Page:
Can I chain in series two uninterruptable power supply devices?

At the APC website, I am told that the most appropriate UPS for my setup would be 725VA or more. These run about $100, but I can get a 500 for under $50. If I can run them in series, I’ll have a more flexible setup (can always use at two separate sites in the future).

I don’t think this will be as good as a 1000VA device, but according to their numbers,
500VA 3 minutes
725VA 11 minutes
800VA 18 minutes
so I figure two 500 devices should give me at least 6 minutes.

Any flaws in my reasoning?

There’s no obvious reason why you can’t use two UPS in series. When the power fails, the first one connected to the line power will discharge, and then when that one expires, the second one will discharge.

It appears that the numbers you are giving are not the storage capacity of the batteries, but the maximum rating for the equipment attached. So by purchasing two 500VA, you are not getting 1000VA of capacity… you still may only run 500VA of load… and probably less, since you need to retain some margin to allow for recharging of the second UPS.

I strongly recommend you consult the manufacturer for any precautions you may need to take while operating these devices in series. There may possibly also be a hazard of some sort of crosstalk between the two devices’ inverters.

It should work, I think - as long as the first one can supply the normal power demands of the second; when the power goes out, the second in the chain won’t notice until the first one runs out.

But it isn’t a very efficient way to work things; you have twice as many components in line to go wrong and (depending on the design of the units) you could be stepping up and down between mains voltage AC and DC battery voltage repeatedly.

Some things to consider:

It may be better to plug some things into the 1st UPS (computer) and other (Monitor) into the 2nd UPS.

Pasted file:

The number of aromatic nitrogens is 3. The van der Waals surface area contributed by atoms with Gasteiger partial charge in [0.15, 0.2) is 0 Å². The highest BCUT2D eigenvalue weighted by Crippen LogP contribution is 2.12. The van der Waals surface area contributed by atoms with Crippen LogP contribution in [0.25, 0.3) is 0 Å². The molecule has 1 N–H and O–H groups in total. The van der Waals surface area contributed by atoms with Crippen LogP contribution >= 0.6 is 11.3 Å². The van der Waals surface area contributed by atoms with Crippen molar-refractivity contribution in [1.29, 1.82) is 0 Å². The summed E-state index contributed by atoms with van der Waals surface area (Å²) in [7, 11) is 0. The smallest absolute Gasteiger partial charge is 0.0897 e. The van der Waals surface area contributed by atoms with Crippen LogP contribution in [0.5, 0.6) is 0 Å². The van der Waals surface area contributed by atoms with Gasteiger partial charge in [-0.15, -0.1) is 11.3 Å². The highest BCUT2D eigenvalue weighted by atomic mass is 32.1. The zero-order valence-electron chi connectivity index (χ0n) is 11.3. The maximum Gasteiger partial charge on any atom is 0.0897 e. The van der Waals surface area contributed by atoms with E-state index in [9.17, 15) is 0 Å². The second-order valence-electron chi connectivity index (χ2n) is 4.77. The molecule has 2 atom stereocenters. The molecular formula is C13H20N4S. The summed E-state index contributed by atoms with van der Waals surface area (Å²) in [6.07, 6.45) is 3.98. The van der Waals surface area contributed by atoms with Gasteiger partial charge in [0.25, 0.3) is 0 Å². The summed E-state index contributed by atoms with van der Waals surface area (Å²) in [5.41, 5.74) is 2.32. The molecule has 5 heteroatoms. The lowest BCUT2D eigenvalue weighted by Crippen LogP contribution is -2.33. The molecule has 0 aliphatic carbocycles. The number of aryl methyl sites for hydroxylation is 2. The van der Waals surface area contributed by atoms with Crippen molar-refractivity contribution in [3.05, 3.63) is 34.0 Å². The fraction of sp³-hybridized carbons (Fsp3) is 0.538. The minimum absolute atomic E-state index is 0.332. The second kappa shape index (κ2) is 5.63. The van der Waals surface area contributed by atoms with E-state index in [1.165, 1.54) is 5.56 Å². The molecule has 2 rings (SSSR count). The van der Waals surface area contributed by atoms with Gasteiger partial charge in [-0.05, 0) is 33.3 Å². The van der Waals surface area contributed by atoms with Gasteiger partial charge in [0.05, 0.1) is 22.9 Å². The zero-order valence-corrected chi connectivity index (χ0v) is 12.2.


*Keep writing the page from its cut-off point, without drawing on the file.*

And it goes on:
USP’s do more then just provide power during a outage, but actually converts inperfect power into a more acceptable steady power. I don’t know how one UPS would ‘read’ the 2nd USP’s voltage and may try to ‘correct’ it which would require power from somewhere.

Also I have an older UPS which won’t turn on unless it has AC power to it (the idea is once power is cut you shut down and turn it off and wait till it’s restored). I tryed to fool it by powering that UPS with a active UPS so I can turn it on, it wasn’t fooled and wouldn’t turn on.

Another option is to boost the battery capacity yourself, this is handy when you have a old UPS w/ a dead battery. Instead of paying $35 (or whatever) for a new small battery, buy a deep cycle marine battery ($50 at BJ’s) and connect it up (requires some basic skills and make sure you have the polarity correct). The old USP would last about 15 min w/ my 21 in monitor, but w/ this one I have run the computer for over an hour on battery.

Good for you that you go it to work, but it strikes me that plugging a super heavy duty battery into a charging circuit designed for a lighter duty battery might be somewhat dangerous.

Another thing to consider is the time ratings are only good for a new, fully-charged battery. Battery capacity declines over time. I haven’t been involved in this field for a while, and batteries may have been improved, but when I administered a large office-building network, I considered, as a rule of thumb, 1/3 of the original battery capacity to be lost per year. Not only did I replace all batteries after 3 or 4 years, I took the decline into account for sizing the original unit purchase. For example, if I needed a 500VA unit to hold equipment up for 10 minutes, I would purchase a 1500VA unit, anticipating the third year of battery life.

Sure, I’ve had gel-cels last much longer than 3 years, but reliability was more important to me than squeezing out a few dollars of savings by taking a greater risk.

There’s nothing worse than expecting the unit to perform only to find out it is seriously underrated when something happens. And don’t forget that multiple power outages a few minutes apart won’t give the charging circuitry enough time to restore the full capacity, either.